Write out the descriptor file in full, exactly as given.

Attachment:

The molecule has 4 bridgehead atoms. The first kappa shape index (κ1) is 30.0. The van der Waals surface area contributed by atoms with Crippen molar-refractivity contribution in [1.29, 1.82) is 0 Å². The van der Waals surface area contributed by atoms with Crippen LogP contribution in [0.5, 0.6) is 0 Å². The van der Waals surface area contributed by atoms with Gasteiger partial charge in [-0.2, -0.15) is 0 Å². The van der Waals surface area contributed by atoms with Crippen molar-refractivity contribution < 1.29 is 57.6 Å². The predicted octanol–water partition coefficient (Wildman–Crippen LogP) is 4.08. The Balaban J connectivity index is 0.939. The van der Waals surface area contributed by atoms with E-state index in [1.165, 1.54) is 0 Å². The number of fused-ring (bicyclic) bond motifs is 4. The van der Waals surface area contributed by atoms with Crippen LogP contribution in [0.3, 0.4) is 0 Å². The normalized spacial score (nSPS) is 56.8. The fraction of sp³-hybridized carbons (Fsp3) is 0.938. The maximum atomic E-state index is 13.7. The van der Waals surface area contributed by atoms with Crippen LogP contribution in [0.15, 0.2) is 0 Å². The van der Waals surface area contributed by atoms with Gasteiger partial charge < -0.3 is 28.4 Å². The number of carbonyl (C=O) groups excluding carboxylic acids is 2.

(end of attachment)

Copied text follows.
The molecule has 4 bridgehead atoms. The first kappa shape index (κ1) is 30.0. The van der Waals surface area contributed by atoms with Crippen molar-refractivity contribution in [1.29, 1.82) is 0 Å². The van der Waals surface area contributed by atoms with Crippen LogP contribution in [0.5, 0.6) is 0 Å². The van der Waals surface area contributed by atoms with Gasteiger partial charge in [-0.2, -0.15) is 0 Å². The van der Waals surface area contributed by atoms with Crippen molar-refractivity contribution < 1.29 is 57.6 Å². The predicted octanol–water partition coefficient (Wildman–Crippen LogP) is 4.08. The Balaban J connectivity index is 0.939. The van der Waals surface area contributed by atoms with E-state index in [1.165, 1.54) is 0 Å². The number of fused-ring (bicyclic) bond motifs is 4. The van der Waals surface area contributed by atoms with Crippen LogP contribution in [0.3, 0.4) is 0 Å². The normalized spacial score (nSPS) is 56.8. The fraction of sp³-hybridized carbons (Fsp3) is 0.938. The maximum atomic E-state index is 13.7. The van der Waals surface area contributed by atoms with Crippen LogP contribution in [0.15, 0.2) is 0 Å². The van der Waals surface area contributed by atoms with Gasteiger partial charge < -0.3 is 28.4 Å². The number of carbonyl (C=O) groups excluding carboxylic acids is 2.